The transit level is the fundamental tool for a precision start to any new construction project. Because of the erratic nature of the ground, a baseline elevation must be established and referenced throughout the building of any level structure. Just as a building is only as strong as its foundation, the accuracy of all concurrent measurements depends on this plane of reference being precise. The only way to achieve this and avoid compounding errors is to level the instrument in a solid and accurate manner from the tripod upward.
Leveling the Tripod and the Instrument
Choose a solid patch of ground from which you have line of sight to all the corners you wish to establish. The ground must be flat and solid -- pavement or concrete -- or if it is inclined, then it must be soft enough to accept penetration by the tripod's leg spikes for stability.
Unlock the leg extensions and pull the entire upper half of the tripod upward until it is about chin level, allowing the legs to hang loosely on the ground. Lock the back two legs, then separate them in all three directions using the sliding action of the last leg to find level -- either by eye, sighting across the base plate or using the base plate's spirit or "fish-eye" level. Adjust the first leg until you are as close to level as it will get, then lock it. Unlock the one to its right, then perform the same task until the actual center of the spirit level is found.
Reset all four elevation screws at the base of the instrument to about the middle of their range of operation. Attach the instrument to the tripod.
Turn the instrument telescope so the eyepiece is directly over one of the pairs of adjustment screws for the baseplate. Adjust the two baseplate screws underneath simultaneously toward or away from each other until the instrument's horizontal level reads center. Turn the instrument 90 degrees to the right. Repeat the same thing using the two screws now positioned underneath. Turn it 90 degrees more, then fine tune leveling with the first set of two screws.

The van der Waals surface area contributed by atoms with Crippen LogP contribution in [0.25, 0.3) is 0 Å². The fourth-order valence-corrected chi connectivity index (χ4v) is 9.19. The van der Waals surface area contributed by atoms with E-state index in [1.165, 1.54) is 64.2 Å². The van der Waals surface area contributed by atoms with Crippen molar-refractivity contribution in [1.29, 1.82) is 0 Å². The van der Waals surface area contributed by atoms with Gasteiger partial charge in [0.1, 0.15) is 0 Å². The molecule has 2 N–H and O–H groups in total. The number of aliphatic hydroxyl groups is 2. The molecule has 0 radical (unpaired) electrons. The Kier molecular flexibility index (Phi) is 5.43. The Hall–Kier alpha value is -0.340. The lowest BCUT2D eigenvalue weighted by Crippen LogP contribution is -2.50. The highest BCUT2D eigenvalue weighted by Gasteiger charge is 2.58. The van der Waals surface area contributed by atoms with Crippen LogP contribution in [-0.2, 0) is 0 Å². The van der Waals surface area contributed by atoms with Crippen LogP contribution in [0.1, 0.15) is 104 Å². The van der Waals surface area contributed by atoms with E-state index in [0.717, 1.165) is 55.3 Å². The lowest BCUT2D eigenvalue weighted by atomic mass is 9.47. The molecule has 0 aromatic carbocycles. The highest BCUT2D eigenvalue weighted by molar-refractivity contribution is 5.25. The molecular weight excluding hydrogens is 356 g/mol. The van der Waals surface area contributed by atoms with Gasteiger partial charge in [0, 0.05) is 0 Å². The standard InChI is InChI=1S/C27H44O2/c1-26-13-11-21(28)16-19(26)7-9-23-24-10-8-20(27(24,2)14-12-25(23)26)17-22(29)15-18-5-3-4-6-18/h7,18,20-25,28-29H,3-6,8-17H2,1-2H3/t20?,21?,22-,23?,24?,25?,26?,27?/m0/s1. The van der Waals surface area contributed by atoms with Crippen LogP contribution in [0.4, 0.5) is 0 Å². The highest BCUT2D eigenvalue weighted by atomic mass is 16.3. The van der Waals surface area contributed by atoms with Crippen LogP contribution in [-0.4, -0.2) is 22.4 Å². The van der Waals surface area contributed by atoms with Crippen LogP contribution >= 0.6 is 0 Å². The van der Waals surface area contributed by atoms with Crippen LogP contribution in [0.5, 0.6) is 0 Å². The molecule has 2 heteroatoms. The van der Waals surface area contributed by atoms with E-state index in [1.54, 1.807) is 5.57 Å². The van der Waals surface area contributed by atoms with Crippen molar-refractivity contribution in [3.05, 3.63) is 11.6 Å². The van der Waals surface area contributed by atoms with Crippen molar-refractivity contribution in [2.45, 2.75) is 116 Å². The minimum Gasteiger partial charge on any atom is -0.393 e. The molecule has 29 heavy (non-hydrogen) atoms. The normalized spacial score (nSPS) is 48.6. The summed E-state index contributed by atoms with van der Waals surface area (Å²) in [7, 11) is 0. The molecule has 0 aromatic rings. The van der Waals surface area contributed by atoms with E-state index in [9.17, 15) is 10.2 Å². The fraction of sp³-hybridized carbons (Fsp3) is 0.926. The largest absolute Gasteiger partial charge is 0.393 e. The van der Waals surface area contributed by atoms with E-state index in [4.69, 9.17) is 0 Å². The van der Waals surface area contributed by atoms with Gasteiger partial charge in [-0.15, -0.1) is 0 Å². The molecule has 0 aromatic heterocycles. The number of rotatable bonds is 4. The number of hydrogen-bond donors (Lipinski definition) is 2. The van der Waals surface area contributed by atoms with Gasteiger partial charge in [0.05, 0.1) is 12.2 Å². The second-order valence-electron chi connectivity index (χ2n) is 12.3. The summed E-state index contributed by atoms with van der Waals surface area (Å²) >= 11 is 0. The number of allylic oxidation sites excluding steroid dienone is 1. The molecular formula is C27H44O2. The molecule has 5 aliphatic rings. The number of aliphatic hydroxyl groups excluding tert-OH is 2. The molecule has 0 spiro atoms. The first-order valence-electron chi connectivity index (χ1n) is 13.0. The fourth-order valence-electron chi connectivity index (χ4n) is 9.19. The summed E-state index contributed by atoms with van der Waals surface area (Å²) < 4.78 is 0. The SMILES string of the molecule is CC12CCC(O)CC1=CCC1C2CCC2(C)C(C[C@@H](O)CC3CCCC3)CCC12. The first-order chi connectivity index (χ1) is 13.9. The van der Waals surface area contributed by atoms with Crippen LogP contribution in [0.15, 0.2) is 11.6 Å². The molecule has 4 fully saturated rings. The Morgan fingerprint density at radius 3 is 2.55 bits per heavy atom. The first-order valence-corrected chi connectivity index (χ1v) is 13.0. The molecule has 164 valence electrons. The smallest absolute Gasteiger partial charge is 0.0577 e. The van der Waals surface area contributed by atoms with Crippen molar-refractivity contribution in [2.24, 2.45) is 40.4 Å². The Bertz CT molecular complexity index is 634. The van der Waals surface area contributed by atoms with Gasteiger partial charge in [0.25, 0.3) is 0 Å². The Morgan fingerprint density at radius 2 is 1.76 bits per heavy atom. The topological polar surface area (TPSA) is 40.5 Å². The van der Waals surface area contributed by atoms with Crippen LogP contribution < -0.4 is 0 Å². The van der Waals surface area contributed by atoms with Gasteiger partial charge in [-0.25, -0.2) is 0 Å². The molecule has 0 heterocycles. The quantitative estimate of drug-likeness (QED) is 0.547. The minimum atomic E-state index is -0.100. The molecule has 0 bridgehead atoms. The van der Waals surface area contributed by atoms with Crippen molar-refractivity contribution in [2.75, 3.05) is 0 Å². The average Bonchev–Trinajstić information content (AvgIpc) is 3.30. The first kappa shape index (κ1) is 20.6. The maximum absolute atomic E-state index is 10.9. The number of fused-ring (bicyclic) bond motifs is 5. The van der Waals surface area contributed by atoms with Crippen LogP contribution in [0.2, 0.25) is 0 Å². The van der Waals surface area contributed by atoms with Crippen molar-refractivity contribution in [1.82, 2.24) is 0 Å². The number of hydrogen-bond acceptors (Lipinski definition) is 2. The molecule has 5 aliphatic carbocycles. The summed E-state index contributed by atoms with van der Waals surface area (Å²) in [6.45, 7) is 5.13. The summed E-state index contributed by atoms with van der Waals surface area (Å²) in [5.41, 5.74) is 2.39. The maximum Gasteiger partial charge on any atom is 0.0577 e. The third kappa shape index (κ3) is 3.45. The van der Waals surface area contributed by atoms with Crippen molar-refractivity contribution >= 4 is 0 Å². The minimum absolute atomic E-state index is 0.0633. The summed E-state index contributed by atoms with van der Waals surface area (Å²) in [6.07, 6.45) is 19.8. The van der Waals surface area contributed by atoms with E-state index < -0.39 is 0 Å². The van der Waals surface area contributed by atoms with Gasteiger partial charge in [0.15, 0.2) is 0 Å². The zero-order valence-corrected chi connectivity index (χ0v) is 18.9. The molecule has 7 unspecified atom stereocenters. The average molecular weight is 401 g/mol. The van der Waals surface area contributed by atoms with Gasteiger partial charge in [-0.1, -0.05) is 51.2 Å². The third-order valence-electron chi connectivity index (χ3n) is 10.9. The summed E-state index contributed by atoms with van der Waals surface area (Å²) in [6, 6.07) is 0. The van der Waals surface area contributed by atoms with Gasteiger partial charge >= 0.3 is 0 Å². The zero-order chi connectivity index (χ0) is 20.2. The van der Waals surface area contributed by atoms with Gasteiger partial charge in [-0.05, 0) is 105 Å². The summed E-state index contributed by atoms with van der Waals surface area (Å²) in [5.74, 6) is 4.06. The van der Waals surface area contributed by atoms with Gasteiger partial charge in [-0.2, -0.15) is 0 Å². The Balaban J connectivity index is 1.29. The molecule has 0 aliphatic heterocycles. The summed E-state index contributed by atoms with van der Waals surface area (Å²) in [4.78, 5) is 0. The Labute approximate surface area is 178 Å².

Establishing a Level Plane of Reference
Drive a wooden stake into each of the four corners of your desired structure's foundation using the hammer. Stand near the highest, most uphill oriented of the stakes and open the elevation rod to at least the height of the transit from the ground. Have an assistant, or "rod man," hold the elevation rod as plumb as possible, either by means of a built-in rod level or by hand-held level accompaniment. Zero the transit for horizontal level, then aim it at the rod. Call out this measurement and have the rod man mark this elevation on the stake. This establishes the reference plane, including the elevation of the instrument up to the horizontal center line of the instrument's telescope lens.
Turn the transit telescope slowly to the right, duplicating Step 1 at each concurrent corner until all four points have a level mark on the stake. Use this as a point of reference for all vertical elevation measurements from this point on.
Set string lines tightly from corner to corner to establish a working plane of reference for the entire perimeter.